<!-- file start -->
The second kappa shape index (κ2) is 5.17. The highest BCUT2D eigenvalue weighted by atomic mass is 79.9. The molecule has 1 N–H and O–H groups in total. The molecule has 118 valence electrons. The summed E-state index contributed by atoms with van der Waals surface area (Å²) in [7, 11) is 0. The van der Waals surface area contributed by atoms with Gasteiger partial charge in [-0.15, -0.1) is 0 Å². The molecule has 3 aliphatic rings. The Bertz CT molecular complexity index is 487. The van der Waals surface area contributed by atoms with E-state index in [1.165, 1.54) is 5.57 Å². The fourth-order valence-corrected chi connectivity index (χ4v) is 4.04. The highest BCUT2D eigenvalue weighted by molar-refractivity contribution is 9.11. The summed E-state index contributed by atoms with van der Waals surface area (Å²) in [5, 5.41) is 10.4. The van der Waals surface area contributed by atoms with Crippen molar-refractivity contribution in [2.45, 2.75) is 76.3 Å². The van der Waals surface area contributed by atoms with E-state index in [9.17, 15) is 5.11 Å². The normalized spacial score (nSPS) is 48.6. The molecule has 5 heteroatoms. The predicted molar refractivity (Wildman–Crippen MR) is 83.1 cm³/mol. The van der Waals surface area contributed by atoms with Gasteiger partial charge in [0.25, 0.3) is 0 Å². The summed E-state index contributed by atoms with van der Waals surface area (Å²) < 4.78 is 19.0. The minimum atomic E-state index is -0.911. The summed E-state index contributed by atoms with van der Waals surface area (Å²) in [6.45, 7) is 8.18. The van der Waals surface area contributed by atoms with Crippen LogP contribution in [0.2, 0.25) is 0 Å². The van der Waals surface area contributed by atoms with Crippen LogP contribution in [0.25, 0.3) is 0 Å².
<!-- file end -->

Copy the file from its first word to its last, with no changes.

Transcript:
The second kappa shape index (κ2) is 5.17. The highest BCUT2D eigenvalue weighted by atomic mass is 79.9. The molecule has 1 N–H and O–H groups in total. The molecule has 118 valence electrons. The summed E-state index contributed by atoms with van der Waals surface area (Å²) in [7, 11) is 0. The van der Waals surface area contributed by atoms with Gasteiger partial charge in [-0.15, -0.1) is 0 Å². The molecule has 3 aliphatic rings. The Bertz CT molecular complexity index is 487. The van der Waals surface area contributed by atoms with E-state index in [1.165, 1.54) is 5.57 Å². The fourth-order valence-corrected chi connectivity index (χ4v) is 4.04. The highest BCUT2D eigenvalue weighted by molar-refractivity contribution is 9.11. The summed E-state index contributed by atoms with van der Waals surface area (Å²) in [5, 5.41) is 10.4. The van der Waals surface area contributed by atoms with Crippen molar-refractivity contribution in [2.45, 2.75) is 76.3 Å². The van der Waals surface area contributed by atoms with E-state index in [9.17, 15) is 5.11 Å². The normalized spacial score (nSPS) is 48.6. The molecule has 5 heteroatoms. The predicted molar refractivity (Wildman–Crippen MR) is 83.1 cm³/mol. The van der Waals surface area contributed by atoms with Gasteiger partial charge in [0.25, 0.3) is 0 Å². The summed E-state index contributed by atoms with van der Waals surface area (Å²) < 4.78 is 19.0. The minimum atomic E-state index is -0.911. The summed E-state index contributed by atoms with van der Waals surface area (Å²) in [6.45, 7) is 8.18. The van der Waals surface area contributed by atoms with Crippen LogP contribution in [0.2, 0.25) is 0 Å². The van der Waals surface area contributed by atoms with Crippen LogP contribution in [0.25, 0.3) is 0 Å².